Guy’s Best Practice & Litmus Tests Ezine #23- SUS
and Recovery Console Password
Contents for Ezine #23
Windows 2000, XP, and Server 2003 all have the wonderful Recovery Console.Either, launch Recovery Console from a bootable CD, or install it with thewinnt32 /cmdcons (not winnt /cmdcons). If you take my tip and install the 8MB offiles on the hard disk, then you will see ‘Recovery Console’ in the boot.inimenu.
As ever, test this Recovery Console before you need it. You may be surprisedwhen it prompts you for the Administrator’s password, you may be even moresurprised to realize that this is the SAM Administrator, even on a domaincontroller. You may be mortified that no-one knows the password for this SAMaccount administrator.
This week’s tip is to reset that Administrator password, either by usingNTDSUTIL on Server 2003 and XP, or by SetPwd on Windows 2000.
set dsrm password
Reset password on server yourservername.
For Windows 2000, get SetPwd
Type in google setpwd download
Once extracted, the syntax for setpwd could not be simpler
Calculating IP Address ranges is a black art, which many network managers solve by creating custom Excel spreadsheets. IPAT cracks this problem of allocating IP addresses in networks in two ways:
For Mr Organized there is a nifty subnet calculator, you enter the network address and the subnet mask, then IPAT works out the usable addresses and their ranges.
For Mr Lazy IPAT discovers and then displays the IP addresses of existing computers. Download the Free IP Address Tracker
My battle cry is: ‘Getting Started’
What I want to do is introduce to SUS and persuade you to download this add-on service.
SUS is proper server service which is different from that annoying little icon you see in the navigation area down by the clock.
The principle is that you download operating system patches and hotfixes from Microsoft to one of your servers. Then optionally, test the patches before deploying them to your clients. You may want to test the patch because there is no rollback, SUS installs ready or not.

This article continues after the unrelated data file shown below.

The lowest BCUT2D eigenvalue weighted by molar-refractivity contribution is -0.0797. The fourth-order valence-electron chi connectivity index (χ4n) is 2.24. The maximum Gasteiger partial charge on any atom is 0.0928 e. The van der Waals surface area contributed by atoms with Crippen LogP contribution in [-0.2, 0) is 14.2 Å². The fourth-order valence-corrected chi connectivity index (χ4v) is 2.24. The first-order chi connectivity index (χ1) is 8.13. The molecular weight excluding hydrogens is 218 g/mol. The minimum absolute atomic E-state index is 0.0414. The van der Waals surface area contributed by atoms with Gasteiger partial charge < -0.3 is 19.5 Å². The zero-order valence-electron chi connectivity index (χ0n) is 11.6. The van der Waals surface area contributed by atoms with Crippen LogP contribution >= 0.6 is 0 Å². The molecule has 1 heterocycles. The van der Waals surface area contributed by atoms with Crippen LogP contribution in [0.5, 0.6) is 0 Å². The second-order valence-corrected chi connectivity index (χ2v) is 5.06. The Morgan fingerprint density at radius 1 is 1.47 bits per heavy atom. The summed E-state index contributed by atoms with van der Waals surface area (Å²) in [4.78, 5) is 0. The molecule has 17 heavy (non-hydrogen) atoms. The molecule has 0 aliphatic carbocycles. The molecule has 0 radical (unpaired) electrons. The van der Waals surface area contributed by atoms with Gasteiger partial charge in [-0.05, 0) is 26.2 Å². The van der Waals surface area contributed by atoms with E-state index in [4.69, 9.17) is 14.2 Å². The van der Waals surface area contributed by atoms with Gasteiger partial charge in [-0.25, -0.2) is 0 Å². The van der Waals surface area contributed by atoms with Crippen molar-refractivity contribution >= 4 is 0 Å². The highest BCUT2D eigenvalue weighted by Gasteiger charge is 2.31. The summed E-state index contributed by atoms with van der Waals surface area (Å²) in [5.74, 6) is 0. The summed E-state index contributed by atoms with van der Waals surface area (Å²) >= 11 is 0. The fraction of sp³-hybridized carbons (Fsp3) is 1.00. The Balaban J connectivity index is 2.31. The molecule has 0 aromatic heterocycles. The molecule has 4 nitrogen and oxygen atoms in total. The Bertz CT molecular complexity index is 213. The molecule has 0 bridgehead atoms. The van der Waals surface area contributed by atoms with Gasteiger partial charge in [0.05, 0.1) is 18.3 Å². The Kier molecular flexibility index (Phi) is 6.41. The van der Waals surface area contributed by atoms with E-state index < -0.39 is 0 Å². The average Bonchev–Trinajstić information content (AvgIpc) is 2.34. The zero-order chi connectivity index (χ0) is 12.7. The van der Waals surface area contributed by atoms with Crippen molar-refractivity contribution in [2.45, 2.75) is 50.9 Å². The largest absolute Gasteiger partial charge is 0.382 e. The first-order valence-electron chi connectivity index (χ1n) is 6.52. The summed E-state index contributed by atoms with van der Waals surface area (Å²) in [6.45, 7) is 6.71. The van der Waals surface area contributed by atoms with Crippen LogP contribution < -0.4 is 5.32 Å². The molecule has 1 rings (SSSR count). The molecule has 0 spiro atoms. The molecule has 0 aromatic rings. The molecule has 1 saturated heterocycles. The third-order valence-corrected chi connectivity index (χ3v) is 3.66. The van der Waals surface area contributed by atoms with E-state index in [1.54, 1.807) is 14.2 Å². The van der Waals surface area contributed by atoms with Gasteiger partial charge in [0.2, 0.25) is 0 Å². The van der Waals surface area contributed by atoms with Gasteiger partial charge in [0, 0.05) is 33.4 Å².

SUS has three elements
SUS itself which runs on the server
AU which runs on the clients
Group policy which regulates which clients get which patches.
What SUS does is work with Intellimirror and Group Policy to support XP clients.The group policy template wuau.adm is responsible for the SUS updates. This wuau.adm comes automatically with Windows Server 2003.
1) Get the SUS product as a .msi from Microsoft (No worries it’s free)
2) Make sure that your server is running at least IIS v 5.0
3) Run the installation Wizard
However, SUS neither supports Windows 9x nor does it support Microsoft Office.
How to Install AU clients
Apply SP1 on XP or SP3 on Windows 2000 Pro – that’s all you need to do on the client side.
On the server, you need 500MB folder per locale. Rather like ‘Domain’, ‘Location’ or Site all have specific meanings in Active Directory, so ‘Approve’ is a keyword and a key action in SUS. In an ideal world you should test new patches before clients use them. Testing could be as little as installing the patch on one machine and seeing that it did not crash; or as much as launching all of your programs on all your different hardware. The point is that once the testing phase is over you must approve the patch.
See more on SUS here
See more information about Microsoft Windows service packs
• Windows 8 Tips •E 189 Windows 7 SP1 • E 157 Vista SP2 • Windows 8 Task Manager
• E 135 Vista SP1 • E 129 Vista SP1 • E 130 Vista SP1 •E 50 W2K3 SP1 • E 34 XP SP3
• E 23 SUS •Free Network Device Manager •Real-time Network Traffic Monitor • Ezines